Difference between AVM and appraisal

Appraisal is another way of determining real estate value. For an appraisal, a third-party professional visits the property and examines its condition and features. They’ll look for updates and improvements that make the home worth more, as well as damage that might reduce its value.

AVMs don’t consider those factors. They only rely on data that exists on record, leaving out the state the property is in—which can affect value significantly. Two houses with the same square footage and basic features might have a similar AVM, even if one has severe flood damage and the other has a new in-ground pool.

Pros and cons of AVMs

In real estate, an AVM’s meaning is tied to its accuracy and convenience. It’s indisputably easy and quick to use, but its accuracy depends on where it gets its data. Here are some of the benefits and drawbacks to be aware of.

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Convenience. A consumer can find an AVM on a website in seconds. “It’s all automated, so it’s instantaneous,” Meagley said. “If you want to get a quick idea of value, you can pop in your address and have a quick number in front of you. It’s super easy, super accessible.”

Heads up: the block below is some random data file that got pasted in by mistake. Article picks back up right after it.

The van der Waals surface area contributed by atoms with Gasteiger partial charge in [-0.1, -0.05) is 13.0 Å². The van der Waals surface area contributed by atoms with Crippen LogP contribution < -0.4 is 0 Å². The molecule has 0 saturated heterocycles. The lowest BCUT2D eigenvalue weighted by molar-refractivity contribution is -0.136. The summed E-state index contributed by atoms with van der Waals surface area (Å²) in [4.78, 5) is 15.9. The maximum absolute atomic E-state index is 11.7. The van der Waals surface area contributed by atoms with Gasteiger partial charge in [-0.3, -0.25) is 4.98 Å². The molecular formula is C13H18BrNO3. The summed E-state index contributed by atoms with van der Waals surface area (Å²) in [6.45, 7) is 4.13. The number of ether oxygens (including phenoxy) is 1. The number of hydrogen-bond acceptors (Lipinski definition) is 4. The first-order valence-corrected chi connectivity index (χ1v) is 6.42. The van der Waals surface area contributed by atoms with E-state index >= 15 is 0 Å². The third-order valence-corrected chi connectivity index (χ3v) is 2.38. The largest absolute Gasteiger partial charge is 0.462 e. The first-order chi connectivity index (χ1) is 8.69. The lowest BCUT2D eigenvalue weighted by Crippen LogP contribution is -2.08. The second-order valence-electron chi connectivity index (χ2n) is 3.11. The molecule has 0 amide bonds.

Objectivity. While appraisals rely on a person’s educated opinion, an AVM only uses data. It won’t leave out a statistic that a person might dismiss as unimportant, nor will it let the “look” of a property influence the estimate.


Incomplete data. Even the best computer algorithm can’t generate an accurate estimate if it doesn’t have all the information. AVMs only use data on record, so they miss a lot—especially in a state that doesn’t require sale price disclosure.

“In a nondisclosure state, the AVM can use only the listed price for its valuation point,” said Carolyn Barnes, a real estate agent in Houston. This causes AVMs to err too high in a buyer’s market, when prices tend to be lower, and too high in a seller’s market. “A buyer may pay $515,000 for a house listed for $495,000,” she said.